The NRA argued that they believe the ordinance is not truly for revenue purposes but rather an attempt to go around a state law granting regulatory authority over firearms to the State of Washington, in response to gun violence.  Washington does allow for individual cities to grant licenses and to charge for those licenses to produce revenue, but the NRA points out in its lawsuit seeking to block the tax that the City’s charge is not for a license, but is rather a tax on all gun sales.

Whether an ordinance is a tax or a regulation has a large impact on whether a court may enforce it.   If a court finds that the fee is a regulation, the court will strike it down as an impermissible regulation against the State of Washington’s gun laws.  All regulation of guns must go through the State Legislature of Washington.

Although these types of taxes are rare in the United States, they do exist elsewhere.  One such tax is in Cook County, Illinois—home to the city of Chicago.  Cook County passed its gun tax in 2012, also citing prevention and education on gun violence as their purpose.  The Cook County tax started as a $25 tax on the sale of firearms, however the county plans to extend the tax to gun cartridges in 2016.  The ammunition provision was initially struck down in 2012.   However, despite the tax on firearms, which was imposed with similar goals as the Seattle tax, gun violence in Cook County has continued to escalate, with Chicago being one of the top gun violence cities in the United States.

King County Superior Court Judge Palmer Robinson did not agree with the NRA.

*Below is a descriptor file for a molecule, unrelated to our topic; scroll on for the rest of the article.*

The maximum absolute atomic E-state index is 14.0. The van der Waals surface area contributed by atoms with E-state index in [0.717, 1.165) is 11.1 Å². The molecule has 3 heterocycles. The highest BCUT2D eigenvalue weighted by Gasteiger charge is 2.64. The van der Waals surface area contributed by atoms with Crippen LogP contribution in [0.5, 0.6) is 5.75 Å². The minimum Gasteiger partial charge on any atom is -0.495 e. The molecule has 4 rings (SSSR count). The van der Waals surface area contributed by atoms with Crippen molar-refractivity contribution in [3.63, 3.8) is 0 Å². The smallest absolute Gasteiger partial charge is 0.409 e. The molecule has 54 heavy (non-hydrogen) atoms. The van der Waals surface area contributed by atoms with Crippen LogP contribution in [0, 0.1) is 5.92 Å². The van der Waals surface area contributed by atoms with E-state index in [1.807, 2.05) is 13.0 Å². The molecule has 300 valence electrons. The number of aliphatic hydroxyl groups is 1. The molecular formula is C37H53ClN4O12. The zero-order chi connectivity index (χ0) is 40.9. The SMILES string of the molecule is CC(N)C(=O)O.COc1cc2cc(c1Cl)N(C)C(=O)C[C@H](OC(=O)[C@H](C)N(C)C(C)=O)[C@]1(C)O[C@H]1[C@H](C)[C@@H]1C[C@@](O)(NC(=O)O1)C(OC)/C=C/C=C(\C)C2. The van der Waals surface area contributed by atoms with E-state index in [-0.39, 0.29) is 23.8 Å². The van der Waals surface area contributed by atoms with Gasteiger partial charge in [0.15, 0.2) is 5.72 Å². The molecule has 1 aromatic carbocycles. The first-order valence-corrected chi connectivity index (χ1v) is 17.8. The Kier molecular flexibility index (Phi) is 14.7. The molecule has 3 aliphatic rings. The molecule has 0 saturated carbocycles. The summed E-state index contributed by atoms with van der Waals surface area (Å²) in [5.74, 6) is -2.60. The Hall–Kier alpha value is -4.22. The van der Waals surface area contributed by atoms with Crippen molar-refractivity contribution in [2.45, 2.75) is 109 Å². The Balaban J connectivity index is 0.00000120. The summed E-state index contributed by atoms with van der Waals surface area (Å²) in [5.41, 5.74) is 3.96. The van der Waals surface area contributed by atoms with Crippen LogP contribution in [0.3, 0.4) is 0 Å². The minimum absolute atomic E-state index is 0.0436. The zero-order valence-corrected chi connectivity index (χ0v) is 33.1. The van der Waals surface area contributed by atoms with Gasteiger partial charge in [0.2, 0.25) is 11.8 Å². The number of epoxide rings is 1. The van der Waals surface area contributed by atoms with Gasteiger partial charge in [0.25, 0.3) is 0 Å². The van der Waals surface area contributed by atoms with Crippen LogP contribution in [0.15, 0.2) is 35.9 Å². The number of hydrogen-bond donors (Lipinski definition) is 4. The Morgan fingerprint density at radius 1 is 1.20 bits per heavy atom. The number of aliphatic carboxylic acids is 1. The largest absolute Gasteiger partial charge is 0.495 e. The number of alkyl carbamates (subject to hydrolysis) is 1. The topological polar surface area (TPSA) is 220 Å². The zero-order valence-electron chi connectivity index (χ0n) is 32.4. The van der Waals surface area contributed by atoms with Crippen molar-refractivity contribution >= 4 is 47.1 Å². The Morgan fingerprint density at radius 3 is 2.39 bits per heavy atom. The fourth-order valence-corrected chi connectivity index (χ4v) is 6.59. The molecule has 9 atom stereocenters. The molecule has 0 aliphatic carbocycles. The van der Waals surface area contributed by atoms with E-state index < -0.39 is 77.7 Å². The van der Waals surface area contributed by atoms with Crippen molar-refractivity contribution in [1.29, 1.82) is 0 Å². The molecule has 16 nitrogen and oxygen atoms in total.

The NRA, along with the Second Amendment Foundation, filed the lawsuit against the City of Seattle, the mayor, and the department of financial and administrative services, seeking a judgment declaring that the ordinance violates Washington Statutory and constitutional law, and an injunction prohibiting the city from collecting the tax and enforcing the ordinance.

King County Superior Court Judge Palmer Robinson did not agree with the NRA.  Judge Robinson determined that the ordinance was intended as a tax, and not as a regulation on gun purchases.  Due to this, the ordinance was within the power of the City of Seattle to pass.  Judge Robinson believed that the purpose to raise money was clear, and there was no evidence to suggest anything different. Judge Robinson said, “If the costs do not regulate an activity, the fee is more likely a tax. In this case, the money generated goes to public education and research. That is not a regulatory purpose”

Opposition to the ordinance, including the NRA, says that the court improperly took the city of Seattle’s purpose at face value, without attempting to look at what the ulterior motive of limiting individual firearms sales.

The NRA and the Second Amendment foundation have already announced plans to appeal the case immediately.  The City of Seattle is fully prepared to handle the appeal as it defends what it believes is a common-sense step in reducing gun violence.  Regardless of the appeal and NRA’s persistent efforts to get rid of Seattle’s new tax, the tax took effect on January 1, 2016.

Katelyn Heath, Ethics Editor Emeritus
About Katelyn Heath, Ethics Editor Emeritus (20 Articles)
Katelyn Heath is a 2017 graduate of Campbell Law School and served as the Ethics Editor for the Campbell Law Observer during the 2016-2017 academic year. She is from Salisbury, North Carolina and graduated from UNC-Charlotte with a Bachelor of Arts in History and Criminal Justice in 2014. Following her first year of law school she attended Baylor Law Schools Academy of the Advocate in Scotland. She is also currently working for Marshall and Taylor PLLC, a local family law firm.